Maid from hell seduced my husband
A hired domestic helper not only did the housekeeping -- she also tried to seduce the husband, burn down the home and commit suicide. Read the true story here and what precautions to take when hiring home assistance.
Like any busy parent with a family, we relied on foreign maids. It seems so commonplace nowadays. I remember my late-mother-law saying to my husband Colin and I that she never needed maids in her day. My husband liked to point out to his mother that things were different back then.
I bet maids back in my mother-in-law’s day never tried to seduce husbands. Or tried to burn down the home and attempt to commit suicide.
Several years ago, we grew to be quite fond of Pilar, our old Filipino maid, but we had to say goodbye to her when her contract ended. She carried out her duties without complaint, really. Our five-year-old son, Brian was also quite attached to Pilar.
Our positive experiences with Pilar made me overlook my initial gut responses to our next maid. We switched maid agencies and they sent Gema, from Indonesia.
Gema was 25 years old and in retrospect, she already gave me chills when I first set eyes on her. She seemed too worldly for someone who claimed to come from the countryside. Gema had waist-length black hair and sharp eyes, like a crow’s. When we picked her up from the agency, she gazed at Colin for several seconds too long and admired our brand new Toyota Corolla.
The first three weeks with Gema passed without event. However, one day I was at work, I received a frantic phone call from the management of my condominium:
“Excuse me, are the you one of the owners of this unit?” asked the manager.
“Your apartment is on fire.”
I called my husband and quickly left the office and drove home. When I arrived, there was a fire engine waiting at the foot of the block. My heart stopped beating until I saw Brian standing with Gema at the entrance. Luckily he was not hurt, just rather disorientated.
According to the firemen, a small fire had started in the kitchen and set off the smoke alarms. Since Gema had been home alone with Brian, I asked her what had happened. She said that one of the rings on the electric stove had caught fire. Which I found to be strange, because it was a new stove.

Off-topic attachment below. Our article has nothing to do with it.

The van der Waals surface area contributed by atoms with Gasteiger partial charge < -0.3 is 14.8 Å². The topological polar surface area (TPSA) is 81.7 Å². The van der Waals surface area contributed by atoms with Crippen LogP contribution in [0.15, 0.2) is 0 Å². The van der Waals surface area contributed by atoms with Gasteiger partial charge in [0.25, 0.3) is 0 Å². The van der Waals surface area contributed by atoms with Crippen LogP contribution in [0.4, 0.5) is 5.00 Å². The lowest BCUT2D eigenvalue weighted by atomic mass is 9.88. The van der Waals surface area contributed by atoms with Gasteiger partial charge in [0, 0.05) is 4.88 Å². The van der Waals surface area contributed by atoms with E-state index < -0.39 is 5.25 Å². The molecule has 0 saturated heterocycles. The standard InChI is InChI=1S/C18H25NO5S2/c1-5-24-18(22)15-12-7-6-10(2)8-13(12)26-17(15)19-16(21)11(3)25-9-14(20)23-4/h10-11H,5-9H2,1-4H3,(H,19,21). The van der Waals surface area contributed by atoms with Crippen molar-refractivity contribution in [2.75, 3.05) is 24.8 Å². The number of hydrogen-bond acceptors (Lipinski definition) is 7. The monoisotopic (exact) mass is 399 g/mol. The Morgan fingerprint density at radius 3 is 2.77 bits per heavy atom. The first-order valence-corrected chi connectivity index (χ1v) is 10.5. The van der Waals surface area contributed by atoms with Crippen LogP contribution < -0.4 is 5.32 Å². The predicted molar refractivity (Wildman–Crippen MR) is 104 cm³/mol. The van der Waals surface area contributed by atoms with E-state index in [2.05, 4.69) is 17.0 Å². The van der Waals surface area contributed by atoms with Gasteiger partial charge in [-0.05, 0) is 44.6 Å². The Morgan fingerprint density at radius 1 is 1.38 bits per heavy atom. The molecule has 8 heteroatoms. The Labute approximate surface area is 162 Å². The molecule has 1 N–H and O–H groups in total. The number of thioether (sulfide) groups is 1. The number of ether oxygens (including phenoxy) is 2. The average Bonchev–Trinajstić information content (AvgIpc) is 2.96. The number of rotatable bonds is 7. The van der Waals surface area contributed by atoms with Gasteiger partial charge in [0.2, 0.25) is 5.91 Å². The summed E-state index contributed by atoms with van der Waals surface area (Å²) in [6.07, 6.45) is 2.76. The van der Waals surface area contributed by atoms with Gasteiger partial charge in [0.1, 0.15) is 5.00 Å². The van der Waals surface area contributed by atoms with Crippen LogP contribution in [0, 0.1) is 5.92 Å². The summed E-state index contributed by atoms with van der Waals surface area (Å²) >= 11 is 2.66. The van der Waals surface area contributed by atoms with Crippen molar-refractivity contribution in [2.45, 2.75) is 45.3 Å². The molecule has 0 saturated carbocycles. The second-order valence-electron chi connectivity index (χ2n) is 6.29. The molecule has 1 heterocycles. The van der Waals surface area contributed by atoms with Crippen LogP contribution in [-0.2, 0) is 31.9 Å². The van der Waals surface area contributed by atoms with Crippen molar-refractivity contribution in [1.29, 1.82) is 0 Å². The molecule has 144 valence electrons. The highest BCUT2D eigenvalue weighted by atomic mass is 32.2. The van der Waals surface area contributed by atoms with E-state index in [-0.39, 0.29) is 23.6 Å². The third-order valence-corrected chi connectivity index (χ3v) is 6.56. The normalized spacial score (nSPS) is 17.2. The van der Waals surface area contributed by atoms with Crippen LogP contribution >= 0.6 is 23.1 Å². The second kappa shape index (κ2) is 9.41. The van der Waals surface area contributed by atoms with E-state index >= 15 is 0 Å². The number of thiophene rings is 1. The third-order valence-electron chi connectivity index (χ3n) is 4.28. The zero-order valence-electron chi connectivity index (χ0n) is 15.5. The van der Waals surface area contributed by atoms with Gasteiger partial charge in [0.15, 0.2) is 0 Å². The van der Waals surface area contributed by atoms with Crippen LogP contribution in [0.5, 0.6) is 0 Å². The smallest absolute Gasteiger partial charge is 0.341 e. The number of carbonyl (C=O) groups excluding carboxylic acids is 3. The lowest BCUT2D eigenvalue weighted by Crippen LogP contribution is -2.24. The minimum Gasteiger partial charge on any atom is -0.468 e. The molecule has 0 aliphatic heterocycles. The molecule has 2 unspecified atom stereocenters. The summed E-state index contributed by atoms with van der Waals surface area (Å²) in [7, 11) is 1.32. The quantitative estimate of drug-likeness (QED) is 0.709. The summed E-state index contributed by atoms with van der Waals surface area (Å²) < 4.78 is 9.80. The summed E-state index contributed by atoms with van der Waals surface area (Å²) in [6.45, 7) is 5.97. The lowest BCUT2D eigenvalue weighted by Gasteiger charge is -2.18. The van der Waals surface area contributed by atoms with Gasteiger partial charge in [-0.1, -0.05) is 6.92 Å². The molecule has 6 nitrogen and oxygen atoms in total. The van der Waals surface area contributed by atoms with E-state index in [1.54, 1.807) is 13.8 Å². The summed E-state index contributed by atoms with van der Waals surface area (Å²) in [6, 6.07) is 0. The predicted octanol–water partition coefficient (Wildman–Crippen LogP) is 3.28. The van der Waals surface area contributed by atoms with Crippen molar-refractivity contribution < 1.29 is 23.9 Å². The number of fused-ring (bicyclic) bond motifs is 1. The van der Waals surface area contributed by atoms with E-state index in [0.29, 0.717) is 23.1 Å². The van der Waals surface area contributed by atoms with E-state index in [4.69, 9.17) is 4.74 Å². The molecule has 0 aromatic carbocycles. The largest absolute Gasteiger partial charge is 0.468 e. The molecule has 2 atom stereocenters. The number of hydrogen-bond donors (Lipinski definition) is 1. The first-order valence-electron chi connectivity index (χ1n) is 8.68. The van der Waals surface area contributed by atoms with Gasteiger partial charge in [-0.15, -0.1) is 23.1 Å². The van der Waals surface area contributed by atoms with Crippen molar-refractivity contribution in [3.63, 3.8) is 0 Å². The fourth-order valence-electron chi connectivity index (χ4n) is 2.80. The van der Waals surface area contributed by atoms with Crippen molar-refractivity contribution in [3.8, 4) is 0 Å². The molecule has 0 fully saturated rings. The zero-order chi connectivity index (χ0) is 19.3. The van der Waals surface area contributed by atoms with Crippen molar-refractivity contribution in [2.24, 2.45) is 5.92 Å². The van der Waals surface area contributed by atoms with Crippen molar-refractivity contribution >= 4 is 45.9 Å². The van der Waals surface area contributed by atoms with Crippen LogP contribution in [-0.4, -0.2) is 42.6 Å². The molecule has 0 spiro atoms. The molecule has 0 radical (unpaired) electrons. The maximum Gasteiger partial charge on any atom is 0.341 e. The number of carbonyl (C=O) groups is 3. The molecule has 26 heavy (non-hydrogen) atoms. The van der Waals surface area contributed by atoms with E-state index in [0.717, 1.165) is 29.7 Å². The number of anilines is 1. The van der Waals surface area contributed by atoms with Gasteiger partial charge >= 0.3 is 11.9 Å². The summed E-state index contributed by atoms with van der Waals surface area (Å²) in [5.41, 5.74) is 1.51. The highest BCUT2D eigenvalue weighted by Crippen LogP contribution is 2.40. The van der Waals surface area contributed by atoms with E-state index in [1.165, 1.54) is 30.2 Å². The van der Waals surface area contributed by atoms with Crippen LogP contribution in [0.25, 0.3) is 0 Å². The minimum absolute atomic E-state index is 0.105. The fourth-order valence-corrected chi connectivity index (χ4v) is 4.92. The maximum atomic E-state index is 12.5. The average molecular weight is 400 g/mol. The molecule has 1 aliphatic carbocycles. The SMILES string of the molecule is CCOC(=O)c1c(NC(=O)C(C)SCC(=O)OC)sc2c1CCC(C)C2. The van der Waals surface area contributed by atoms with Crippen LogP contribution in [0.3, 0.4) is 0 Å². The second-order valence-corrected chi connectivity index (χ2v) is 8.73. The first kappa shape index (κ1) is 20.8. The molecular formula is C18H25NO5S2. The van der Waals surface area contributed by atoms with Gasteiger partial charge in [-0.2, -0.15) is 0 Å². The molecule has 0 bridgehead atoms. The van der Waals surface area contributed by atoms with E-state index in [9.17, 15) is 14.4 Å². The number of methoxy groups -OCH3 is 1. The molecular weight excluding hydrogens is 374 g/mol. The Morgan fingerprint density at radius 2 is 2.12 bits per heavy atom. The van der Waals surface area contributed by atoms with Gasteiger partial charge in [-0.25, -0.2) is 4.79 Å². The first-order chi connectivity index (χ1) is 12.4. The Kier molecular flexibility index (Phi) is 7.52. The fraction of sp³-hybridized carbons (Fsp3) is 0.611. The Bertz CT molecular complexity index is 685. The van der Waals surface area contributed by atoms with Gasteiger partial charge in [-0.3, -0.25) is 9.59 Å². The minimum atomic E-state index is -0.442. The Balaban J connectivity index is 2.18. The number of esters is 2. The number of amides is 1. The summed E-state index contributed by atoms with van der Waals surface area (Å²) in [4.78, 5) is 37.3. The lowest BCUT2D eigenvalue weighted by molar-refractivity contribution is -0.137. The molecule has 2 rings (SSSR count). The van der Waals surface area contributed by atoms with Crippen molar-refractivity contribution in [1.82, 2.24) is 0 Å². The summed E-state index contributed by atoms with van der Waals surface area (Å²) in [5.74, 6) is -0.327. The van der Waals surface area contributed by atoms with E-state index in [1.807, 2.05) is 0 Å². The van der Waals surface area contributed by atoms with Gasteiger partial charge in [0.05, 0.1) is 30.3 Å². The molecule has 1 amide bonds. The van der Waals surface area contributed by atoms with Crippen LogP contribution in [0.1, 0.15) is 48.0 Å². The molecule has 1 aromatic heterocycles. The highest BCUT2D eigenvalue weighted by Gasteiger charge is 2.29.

Then my phone rang — it was Colin, asking me to come up to our apartment. When I got there, the whole floor stank of smoke. The smell was even worse inside the sooty apartment. A fireman was standing in the kitchen (one side of the cabinets and counter had been badly scorched) and showing something to Colin.
“Your fire seems to have started from here.” the fireman pointed to a blackened round metallic container. It was the remains of the garbage can, with remnants of burnt newspaper stuffed inside it. Small sticks of what looked like used matches were scattered over the kitchen floor.
Colin quizzed Gema again over the cause of the fire, yet she stuck to the story she had told me. Since the stove was electric there was no need to light the gas with a flame, and Gema didn’t smoke. Seeing that all of us had been through a rough time I didn’t question further. Since our kitchen was out of order, we ate out for the next two weeks.
This part is the hardest to tell, mainly because when I tried to tell my friends about it they just made jokes and thought I was being paranoid. But I feel it’s difficult to see when you’re not seeing it from day-to-day with your own eyes.
A month after the fire, Gema started letting down her hair. She really had lovely shiny black hair, down to her waist. Every time she walked past my husband, she would swish her hair at him as if she was a model in a shampoo advert.
Colin ignored this gesture, but I found it annoying. When I tried to tell her to get a haircut or tie up her hair she would agree, but never do it. When I found a strand of long black hair in Brian’s porridge and then lost my temper with Gema. Only after that she tied up her hair.
But Gema’s flirting didn’t stop there. She would giggle at the most minor things Colin would say to her and a few times I caught her eagerly brushing ‘specks of dust’ off his suit, when he came home in the evenings. Normally she wore a t-shirt and shorts at home, but the t-shirts started to show her midriff and the shorts became hot pants.
The last straw was when I noticed that three of Colin’s shirts were missing. These were expensive designer shirts, so it wasn’t possible they were simply misplaced. I couldn’t find them until one Sunday, when I walked past Gema’s room while she was out.
She had forgotten to close the door. Through the gap I saw something familiar hanging from the ceiling fan — it was one of Colin’s shirts! I found the other two folded up under her bed.
To this day I still have no idea what she intended to do with the shirts. Perhaps she had a crush on Colin, or just liked the feel of the material. Some friends of mine suggested black magic, but that idea really creeps me out.
When I told Colin about the shirt incident, he agreed that Gema had to go. Colin had also overheard that Gema often told random strangers that Brian was her son, while we were out in public.
Gema’s reaction was rather dramatic. She cried and said that she felt at home with us. I got really scared when she went to the upstairs window and threatened to jump.
We had to make a police report after that, since the commotion had attracted the attention of the neighbours, who had called the police. I remember the officer on duty being rather annoyed with Gema, because she tried to get his sympathy but he wasn’t convinced. I overheard him say to his colleague, “Another maid trying to act crazy to go home!”
After all the drama my family had to go through, I would tell other people just to be very careful when hiring a maid. I suppose it is like a lottery, but please check with the agency if you feel in the slightest bit uneasy.
*Names have been changed to protect identity.